March 14th is Pi Day!

Happy 3.14159265359 Day! That’s right, the 14 March is the annual worldwide celebration of Pi. Pi is represented by the Greek symbol π. The number Pi (π) is a mathematical constant whose value is the ratio of any circle circumference (C) to its diameter (d) and is approximately equal to a rational expression of 3.14159. However, the Pi number is irrational meaning that it is a non-repeating, non-terminating decimal and continues to an infinite number of places without any pattern. Pi has been calculated by computers to 2.7 trillion digits so far!!


Pi Day is a celebration of mathematics and is a great opportunity for teachers to help their students discover and explore Pi. Read on below for some ideas!

Ideas for Key Stage 1 and 2

Make a Paper Chain: Use a different color of paper to represent each digit. Have each class work on a section and see how long the chain is by the end of the day.

Bring in Cookies to Measure: Bake cookies of different sizes. Have the pupils measure the width of each cookie. Once they’ve measured their cookie, they can eat is as a treat.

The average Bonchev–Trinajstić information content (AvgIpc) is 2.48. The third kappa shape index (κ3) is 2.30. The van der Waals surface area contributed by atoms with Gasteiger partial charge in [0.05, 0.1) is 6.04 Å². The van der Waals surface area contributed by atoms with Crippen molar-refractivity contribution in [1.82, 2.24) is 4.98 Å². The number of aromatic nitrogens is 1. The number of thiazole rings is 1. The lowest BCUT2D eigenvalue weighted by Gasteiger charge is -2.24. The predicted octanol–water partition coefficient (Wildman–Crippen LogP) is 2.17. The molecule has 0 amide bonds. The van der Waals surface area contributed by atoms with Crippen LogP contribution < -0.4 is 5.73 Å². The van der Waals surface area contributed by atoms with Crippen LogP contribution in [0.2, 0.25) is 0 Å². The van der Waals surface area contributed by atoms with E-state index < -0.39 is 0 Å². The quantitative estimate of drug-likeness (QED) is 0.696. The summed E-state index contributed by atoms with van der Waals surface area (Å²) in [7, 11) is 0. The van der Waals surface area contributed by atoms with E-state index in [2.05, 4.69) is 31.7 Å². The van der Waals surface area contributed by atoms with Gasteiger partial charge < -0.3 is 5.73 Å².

Make Pi Plates: Bring in paper plates and glue the pi symbol to the plate. Then write the digits of pie around the edge of the plate– using a different color for each digit.

Throw a Pizza Party: Talk about pi and celebrate by eating different circle-shaped foods like pizza, cookies, and pie! (This is great for Key Stage 3 & 4 too!)

Ideas for Key Stage 3 and 4

Buffon’s Needle: Use a toothpick and have parallel lines drawn that are the length of the toothpick apart. Drop the toothpick from about a foot above the paper record whether it lands touches a line or not. The ratio of hits to total is 2/pi if you drop the toothpick enough. Explore why.

Pi Graph: Use a large piece of graph paper and label the x or horizontal axis as “Diameter” and the Y-axis or vertical axis as “Circumference” . Take several size cylindrical objects (cans, coins etc.) and mark the diameter of the object on the x axis. You then roll the object up carefully and mark its location after it has completed one revolution. Each object will create one point and if you connect the points the slope of the line will be Pi!

Pi Competition: Have a competition to see which pupils can memorize the most digits of pi. This website can help pupils prepare.